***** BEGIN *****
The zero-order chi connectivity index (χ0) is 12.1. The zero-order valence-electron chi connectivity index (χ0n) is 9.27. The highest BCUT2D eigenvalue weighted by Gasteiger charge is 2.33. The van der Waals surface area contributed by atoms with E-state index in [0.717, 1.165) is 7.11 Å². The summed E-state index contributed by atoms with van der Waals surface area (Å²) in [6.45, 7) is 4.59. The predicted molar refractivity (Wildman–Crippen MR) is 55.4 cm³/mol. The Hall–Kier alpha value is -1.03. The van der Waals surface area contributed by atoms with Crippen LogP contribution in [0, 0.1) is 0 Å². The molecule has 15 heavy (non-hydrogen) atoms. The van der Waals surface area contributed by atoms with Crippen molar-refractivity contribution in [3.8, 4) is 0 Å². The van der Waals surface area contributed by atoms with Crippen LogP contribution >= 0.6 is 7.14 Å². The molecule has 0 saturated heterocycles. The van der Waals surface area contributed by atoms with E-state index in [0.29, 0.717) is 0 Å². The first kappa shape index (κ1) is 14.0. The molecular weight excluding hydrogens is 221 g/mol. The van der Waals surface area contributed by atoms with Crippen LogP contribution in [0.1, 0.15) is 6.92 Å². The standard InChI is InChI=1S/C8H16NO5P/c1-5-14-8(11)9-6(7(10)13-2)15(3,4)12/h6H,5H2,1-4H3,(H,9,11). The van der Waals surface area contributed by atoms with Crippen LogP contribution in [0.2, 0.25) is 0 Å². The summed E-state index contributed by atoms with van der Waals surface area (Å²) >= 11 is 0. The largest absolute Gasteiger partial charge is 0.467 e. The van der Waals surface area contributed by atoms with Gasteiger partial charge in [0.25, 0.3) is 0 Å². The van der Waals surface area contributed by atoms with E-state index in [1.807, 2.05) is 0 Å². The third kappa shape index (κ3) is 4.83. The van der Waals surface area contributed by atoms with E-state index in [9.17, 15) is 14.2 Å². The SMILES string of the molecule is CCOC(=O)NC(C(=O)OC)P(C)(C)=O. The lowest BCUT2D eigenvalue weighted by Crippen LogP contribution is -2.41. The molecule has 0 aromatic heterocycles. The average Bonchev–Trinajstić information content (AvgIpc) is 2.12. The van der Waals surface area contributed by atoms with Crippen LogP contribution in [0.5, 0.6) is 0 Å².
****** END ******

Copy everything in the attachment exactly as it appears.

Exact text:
The zero-order chi connectivity index (χ0) is 12.1. The zero-order valence-electron chi connectivity index (χ0n) is 9.27. The highest BCUT2D eigenvalue weighted by Gasteiger charge is 2.33. The van der Waals surface area contributed by atoms with E-state index in [0.717, 1.165) is 7.11 Å². The summed E-state index contributed by atoms with van der Waals surface area (Å²) in [6.45, 7) is 4.59. The predicted molar refractivity (Wildman–Crippen MR) is 55.4 cm³/mol. The Hall–Kier alpha value is -1.03. The van der Waals surface area contributed by atoms with Crippen LogP contribution in [0, 0.1) is 0 Å². The molecule has 15 heavy (non-hydrogen) atoms. The van der Waals surface area contributed by atoms with Crippen molar-refractivity contribution in [3.8, 4) is 0 Å². The van der Waals surface area contributed by atoms with Crippen LogP contribution >= 0.6 is 7.14 Å². The molecule has 0 saturated heterocycles. The van der Waals surface area contributed by atoms with E-state index in [0.29, 0.717) is 0 Å². The first kappa shape index (κ1) is 14.0. The molecular weight excluding hydrogens is 221 g/mol. The van der Waals surface area contributed by atoms with Crippen LogP contribution in [0.1, 0.15) is 6.92 Å². The standard InChI is InChI=1S/C8H16NO5P/c1-5-14-8(11)9-6(7(10)13-2)15(3,4)12/h6H,5H2,1-4H3,(H,9,11). The van der Waals surface area contributed by atoms with Crippen LogP contribution in [0.2, 0.25) is 0 Å². The summed E-state index contributed by atoms with van der Waals surface area (Å²) >= 11 is 0. The largest absolute Gasteiger partial charge is 0.467 e. The van der Waals surface area contributed by atoms with Gasteiger partial charge in [0.25, 0.3) is 0 Å². The van der Waals surface area contributed by atoms with E-state index in [1.807, 2.05) is 0 Å². The third kappa shape index (κ3) is 4.83. The van der Waals surface area contributed by atoms with E-state index in [9.17, 15) is 14.2 Å². The SMILES string of the molecule is CCOC(=O)NC(C(=O)OC)P(C)(C)=O. The lowest BCUT2D eigenvalue weighted by Crippen LogP contribution is -2.41. The molecule has 0 aromatic heterocycles. The average Bonchev–Trinajstić information content (AvgIpc) is 2.12. The van der Waals surface area contributed by atoms with Crippen LogP contribution in [0.5, 0.6) is 0 Å².